Niepoort Redoma Douro Branco is made from old vines growing at 500-600 masl on the right bank of the Douro River. The varieties used include Rabigato, Códega do Larinho, Viosinho, Donzelinho and Gouveio. But what is more important is that Niepoort Redoma is a cracking white wine.
So good is this Niepoort Redoma that it reminds me of Premier Cru Chablis. Look for characters of red apple, wax, lemon blossom, and dry woody notes. The palate on Niepoort Redoma is impressive upfront. Plush but mineral and dry with a chalky grip.
Niepoort Redoma is a complex white wine. I have no idea if it will age, but if it is on a par with the great Chablis I have tasted, it’ll live for 15 years easily.
Niepoort Redoma Douro Branco 2017, and all wines are eligible for at least 5% off any six bottles. And 10% off any 12 bottles. Some wines will be at a more significant discount and not subject to further discounts.
Eduard Dirk Niepoort is the head of the 180-year-old family business. Under his guidance, the Port has continued to be some of the best in the region. But Dirk introduced high-quality table wines to the stable too. All of the fruit grown by Niepoort is organic. To sum it up: everything from Niepoort is worth your attention.
Niepoort Redoma Douro Branco 2017 Winery Notes
“The 2017 viticultural year was once again very atypical in the Douro region. Due to the extreme drought, harvest began on 10 August and concluded on 10 September – according to our records, this is the earliest date we have ever started and ended harvesting.
The grapes proved to be of excellent quality, with firm and crunchy skins and ripe seeds. Thanks to Niepoort’s philosophy to harvest early, we were able to obtain fruit with sufficient acidity to produce fresh and elegant wines. The grapes were transported to the cellar under temperature-controlled conditions, sorted upon arrival and then gently pressed. The grape must was left to settle for approximately 24 hours. Fermentation took place in French oak barrels, on its fine lees, but without bâtonnage. The Redoma Branco 2017 matured for 8 months in barrel before being bottled in April 2018.”
This is the region where Port is grown and made. But there is also a great deal of beautiful table wine made. The reds and whites are bold but not overly huge and often have a refreshing savoury element to them.
Talking of Portuguese wine, most people would just think of Port. And for good reason, it is a style that took over the world. But to only think of Port is to miss out on the fantastic table wines that come out of the Douro Valley (where Port is made). The Douro is capable of producing world-class, complex reds and whites that are not fortified too.
Moving from the Douro, you will find charming whites and reds of Vinho Verde to the North. Vinho Verde borders Spain and only the Minho (Mino) River separetes VV and Rias Baixas. The grapes grown are almost identical, although spelt and pronounced differently.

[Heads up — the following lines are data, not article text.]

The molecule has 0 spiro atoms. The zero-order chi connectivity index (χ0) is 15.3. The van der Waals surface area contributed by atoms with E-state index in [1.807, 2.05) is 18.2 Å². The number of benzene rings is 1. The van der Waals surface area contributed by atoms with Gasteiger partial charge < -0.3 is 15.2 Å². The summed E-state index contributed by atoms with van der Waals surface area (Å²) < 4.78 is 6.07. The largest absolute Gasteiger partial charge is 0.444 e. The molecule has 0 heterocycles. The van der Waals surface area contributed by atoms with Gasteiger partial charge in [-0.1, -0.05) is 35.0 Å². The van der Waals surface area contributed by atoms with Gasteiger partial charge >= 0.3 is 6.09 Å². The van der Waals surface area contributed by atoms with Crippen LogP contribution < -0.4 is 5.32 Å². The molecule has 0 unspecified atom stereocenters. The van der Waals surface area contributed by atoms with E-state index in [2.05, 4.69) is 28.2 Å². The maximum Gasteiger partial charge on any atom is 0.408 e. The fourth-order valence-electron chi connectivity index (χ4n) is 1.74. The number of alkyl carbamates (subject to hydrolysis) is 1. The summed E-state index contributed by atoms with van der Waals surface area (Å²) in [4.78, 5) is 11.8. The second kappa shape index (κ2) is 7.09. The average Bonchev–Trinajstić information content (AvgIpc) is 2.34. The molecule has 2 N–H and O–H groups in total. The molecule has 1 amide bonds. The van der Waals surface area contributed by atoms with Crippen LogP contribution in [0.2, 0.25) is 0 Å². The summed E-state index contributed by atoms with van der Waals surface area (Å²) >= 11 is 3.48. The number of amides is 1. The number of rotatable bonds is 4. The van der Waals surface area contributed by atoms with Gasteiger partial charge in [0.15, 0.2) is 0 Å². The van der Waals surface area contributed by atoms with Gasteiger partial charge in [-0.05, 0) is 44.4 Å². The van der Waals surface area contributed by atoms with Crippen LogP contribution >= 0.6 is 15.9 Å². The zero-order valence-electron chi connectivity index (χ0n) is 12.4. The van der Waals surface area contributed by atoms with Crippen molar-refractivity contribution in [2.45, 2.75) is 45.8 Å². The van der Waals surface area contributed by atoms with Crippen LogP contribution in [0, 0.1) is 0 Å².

Two other wine regions worth noting are the reds of Dao. We don’t see many here in Australia, but they are something special for sure. And, of course, the island of Madeira and their slightly cooked fortified wines. These are real treasures and often forgotten.
The Atlantic Ocean influences most of Portugal’s growing regions. This helps keep the climate from getting too hot and from the air being too still.
Portugal has many indigenous grapes as well as sharing many of the grapes from Spain.
Wine is the result you get from fermented grape juice. There is proof of wine production dating back 8000 years ago. Fashions, innovations and many other factors have influenced the way wine has evolved over the years.
The wine grape is impressive. It contains everything you need to make grape wine except for the yeast, which lives on the outside of the skins.
Human inputs can influence the final product, including the viticulture (growing) choices. And the winemaker can shape the wine to a point too.
The best wines of the world often refer to terroir. Terroir is a French term that refers to all the climatic, geological and topographical influences on a specific piece of land. And it is true that neighbouring vineyards, grown identically, can taste noticeably different.
It is interesting to know that you can make white wine from almost any grape. The colour comes from the skins, and if there is no contact, there is no colour. White wines tend to be delicate, perfumed, higher in acid and lower in alcohol. It seems for this and many other reasons, it is hard to make an incredibly impressive white wine. But those that have mastered the art are indeed some of the best winemakers in the world.
It is a falsehood to think that white wine does not age as well as red wine. But it is correct that white wine, as a rule, doesn’t age for as long.
The Wine Depository
I, Phil, have been running The Wine Depository since 2011. The Wine Depository exists to make sure you are drinking the good wines. You can browse and pick what is interesting to you. Or you can make contact with me. I’ll make sure you get what you want, to your palate, to your budget and to your door.